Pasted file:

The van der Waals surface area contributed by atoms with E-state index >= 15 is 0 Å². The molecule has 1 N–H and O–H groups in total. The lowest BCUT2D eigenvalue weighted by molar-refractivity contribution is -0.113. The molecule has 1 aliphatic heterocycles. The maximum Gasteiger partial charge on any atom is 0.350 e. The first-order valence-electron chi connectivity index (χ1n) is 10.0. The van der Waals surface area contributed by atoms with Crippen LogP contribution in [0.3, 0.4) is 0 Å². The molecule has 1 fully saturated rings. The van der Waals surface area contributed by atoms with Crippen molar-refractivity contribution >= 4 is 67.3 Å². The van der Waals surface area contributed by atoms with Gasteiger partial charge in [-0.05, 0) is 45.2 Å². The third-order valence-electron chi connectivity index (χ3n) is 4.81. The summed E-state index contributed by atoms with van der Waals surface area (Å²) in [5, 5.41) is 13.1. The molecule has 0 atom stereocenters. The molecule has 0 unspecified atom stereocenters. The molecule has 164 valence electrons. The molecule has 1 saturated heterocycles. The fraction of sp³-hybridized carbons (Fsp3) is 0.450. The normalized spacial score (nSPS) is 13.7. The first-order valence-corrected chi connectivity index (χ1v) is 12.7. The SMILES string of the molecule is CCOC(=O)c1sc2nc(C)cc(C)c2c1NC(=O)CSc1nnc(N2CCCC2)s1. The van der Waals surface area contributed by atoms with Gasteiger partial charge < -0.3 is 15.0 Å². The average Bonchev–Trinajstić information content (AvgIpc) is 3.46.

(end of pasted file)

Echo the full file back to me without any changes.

The van der Waals surface area contributed by atoms with E-state index >= 15 is 0 Å². The molecule has 1 N–H and O–H groups in total. The lowest BCUT2D eigenvalue weighted by molar-refractivity contribution is -0.113. The molecule has 1 aliphatic heterocycles. The maximum Gasteiger partial charge on any atom is 0.350 e. The first-order valence-electron chi connectivity index (χ1n) is 10.0. The van der Waals surface area contributed by atoms with Crippen LogP contribution in [0.3, 0.4) is 0 Å². The molecule has 1 fully saturated rings. The van der Waals surface area contributed by atoms with Crippen molar-refractivity contribution >= 4 is 67.3 Å². The van der Waals surface area contributed by atoms with Gasteiger partial charge in [-0.05, 0) is 45.2 Å². The third-order valence-electron chi connectivity index (χ3n) is 4.81. The summed E-state index contributed by atoms with van der Waals surface area (Å²) in [5, 5.41) is 13.1. The molecule has 0 atom stereocenters. The molecule has 0 unspecified atom stereocenters. The molecule has 164 valence electrons. The molecule has 1 saturated heterocycles. The fraction of sp³-hybridized carbons (Fsp3) is 0.450. The normalized spacial score (nSPS) is 13.7. The first-order valence-corrected chi connectivity index (χ1v) is 12.7. The SMILES string of the molecule is CCOC(=O)c1sc2nc(C)cc(C)c2c1NC(=O)CSc1nnc(N2CCCC2)s1. The van der Waals surface area contributed by atoms with Gasteiger partial charge < -0.3 is 15.0 Å². The average Bonchev–Trinajstić information content (AvgIpc) is 3.46.